Visual Story Network

We had an amazing team that put together our Culture of Story event on November 13, 2014 in Los Angeles. Aaron Howard, a senior film student at Biola University, was over-the-top in the way he took on his role. Here's why I would hire him again in a heartbeat. 

For the seminar, we needed someone to manage the audio / visual side of the event. I reached out to Biola University film professor Michael Gonzales to see if he had a student that might be able to help. Within a few days I got a phone call from Aaron. He said that he had never run a/v before, but was happy to help. Aaron is the student selected to direct the Biola student film this year.

The role required gathering PowerPoints and Keynotes from presenters and making sure they were ready when it came time for each presenter to speak. Based on our email interchanges, it was apparent Aaron was concerned about getting the job done well. He went through each of the presentations and found an error in one of them and was able to bring that to the attention of the presenter in advance.

Two days before the event it became obvious that we needed to do a test at the venue to make sure we had all of the technology dialed in. With one day's notice, Aaron drove an hour to meet me and spent several hours making sure we worked through all the details. This was not a part of our original agreement. That was bad on my part.

In our communications, I didn’t make it clear that the venue had all the sound and video equipment we would need (two strikes against me). Aaron thought we might need AV equipment so he managed to beg, borrow or steal a trunk-load of equipment. I was embarrassed to find out he went to such trouble when all of that was already provided by the church.

In one of the emails circulating among the event team, I made a comment about having a five-minute countdown before each session started. This was so our producer would make sure he knew to begin to get people seated after each break. Aaron took the idea and ran with it. He created a countdown clock in After Effects on top of our logo for the big screen so everyone knew we'd be starting soon. I never thought of this, but it turned out to be a great idea.

With 10 different presenters, including Brian Bird from Congressman Stutzman's office in Washington, D.C. via Internet, there were a lot of things waiting to go wrong. Aaron came up with a system to make sure we had all the elements in place and ready at the right time.  He reviewed and re-reviewed the timeline to make sure we didn't miss anything. 

The program proceeded very well but there were a few touch-and-go moments when we were bringing Brian in via Internet. Aaron stayed cool, helped solve the problem and kept us on track.

Here are six reasons you should hire Aaron (or someone like him). It really is about getting the right people on your bus.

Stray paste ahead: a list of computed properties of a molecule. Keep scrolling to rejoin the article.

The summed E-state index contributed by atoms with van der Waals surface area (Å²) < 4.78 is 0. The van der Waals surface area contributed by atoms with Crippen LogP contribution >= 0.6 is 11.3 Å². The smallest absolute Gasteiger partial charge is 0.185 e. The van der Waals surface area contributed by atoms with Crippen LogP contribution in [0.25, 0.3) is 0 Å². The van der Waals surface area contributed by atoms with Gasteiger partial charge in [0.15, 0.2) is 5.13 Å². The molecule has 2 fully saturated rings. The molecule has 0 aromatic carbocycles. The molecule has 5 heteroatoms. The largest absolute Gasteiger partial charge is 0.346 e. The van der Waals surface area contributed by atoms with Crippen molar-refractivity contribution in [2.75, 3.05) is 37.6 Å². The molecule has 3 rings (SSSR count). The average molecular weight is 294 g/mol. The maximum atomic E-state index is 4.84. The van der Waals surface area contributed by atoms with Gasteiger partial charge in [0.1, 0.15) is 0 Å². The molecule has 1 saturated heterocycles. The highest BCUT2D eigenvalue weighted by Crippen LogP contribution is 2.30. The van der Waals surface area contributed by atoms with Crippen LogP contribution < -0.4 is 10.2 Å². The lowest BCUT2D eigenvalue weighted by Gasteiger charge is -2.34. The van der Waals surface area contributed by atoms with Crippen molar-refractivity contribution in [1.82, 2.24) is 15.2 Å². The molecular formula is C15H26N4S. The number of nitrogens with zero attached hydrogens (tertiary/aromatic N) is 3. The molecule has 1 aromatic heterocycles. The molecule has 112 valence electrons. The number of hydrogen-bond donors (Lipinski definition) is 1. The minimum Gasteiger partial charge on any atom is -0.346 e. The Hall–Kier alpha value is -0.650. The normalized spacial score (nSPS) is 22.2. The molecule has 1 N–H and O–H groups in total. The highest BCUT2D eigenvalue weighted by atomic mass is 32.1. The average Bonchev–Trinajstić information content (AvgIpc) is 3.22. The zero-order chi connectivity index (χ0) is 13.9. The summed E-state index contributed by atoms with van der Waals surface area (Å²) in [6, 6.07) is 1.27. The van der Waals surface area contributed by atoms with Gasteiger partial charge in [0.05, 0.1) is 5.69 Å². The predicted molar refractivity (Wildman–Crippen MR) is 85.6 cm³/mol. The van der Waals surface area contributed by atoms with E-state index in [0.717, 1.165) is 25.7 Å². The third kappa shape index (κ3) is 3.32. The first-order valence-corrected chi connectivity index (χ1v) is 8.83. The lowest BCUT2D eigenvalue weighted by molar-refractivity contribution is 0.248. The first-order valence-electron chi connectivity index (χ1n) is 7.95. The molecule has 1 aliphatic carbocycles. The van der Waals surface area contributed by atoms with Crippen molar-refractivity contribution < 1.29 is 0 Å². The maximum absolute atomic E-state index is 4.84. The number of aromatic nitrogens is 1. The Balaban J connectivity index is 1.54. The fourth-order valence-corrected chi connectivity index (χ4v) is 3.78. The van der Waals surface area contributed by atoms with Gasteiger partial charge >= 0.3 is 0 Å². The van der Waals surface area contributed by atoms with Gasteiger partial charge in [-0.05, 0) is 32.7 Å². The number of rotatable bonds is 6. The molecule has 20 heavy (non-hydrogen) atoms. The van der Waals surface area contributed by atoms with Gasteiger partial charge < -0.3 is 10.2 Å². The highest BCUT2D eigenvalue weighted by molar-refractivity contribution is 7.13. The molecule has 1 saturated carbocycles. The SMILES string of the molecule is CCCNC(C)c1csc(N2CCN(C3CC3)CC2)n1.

1. He had pride of ownership in his work. He cared about the work that he delivered. He knew it was a reflection on him.

2. He cared about the end result. Even though I had no prior relationship with Aaron, he took on our event as his own. He wanted the whole event to work. It did work and he was a key part of it.

3. He was a great team player. Aaron was easy to work with. He went the extra mile. He quickly fit in to the team.

4. He anticipated needs and found solutions before problems arose. The trunk load of equipment, the countdown clock, checking every slide of every presenter (and finding an error)...wouldn't you want this kind of person covering your back?

5. He was willing to learn. He hadn't really done this kind of role before but was willing to take it on. Most smaller teams need utility players who can take on a variety of roles and come up with wins. Aaron hit this out of the park. A lot of people only want to do their specialty role, but it is rare to have a position that allows you to only do what you like and what you're good at.

6. He was willing to do work beneath his skill set. I've never seen his work as a film director. He must be good if he was chosen among the many talented film students at Biola to direct this year's school-sponsored film. He never gave the hint of an attitude about his role on our team. It's people like this that get opportunities to take on bigger roles..."you've been faithful with a few things, I will put you in charge of many things."


By the way, Aaron doesn't know I'm writing this about him. And I don't think he's looking for work...yet.  You may contact Aaron at

Once this post came out, Aaron called me to thank me. He graduates from Biola this week, so as it turns out, he is available for work.

2/11/16: Aaron is now a graduate student and working part-time. The email above is still good if you want to reach out to him.

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Great Clyde.  Glad you affirmed Aaron.  I hope and pray he gets a great job and many others.  Good people are a great treasure!  Thank you Aaron.  May your tribe increase.

Amen and amen. 

Well done Aaron.

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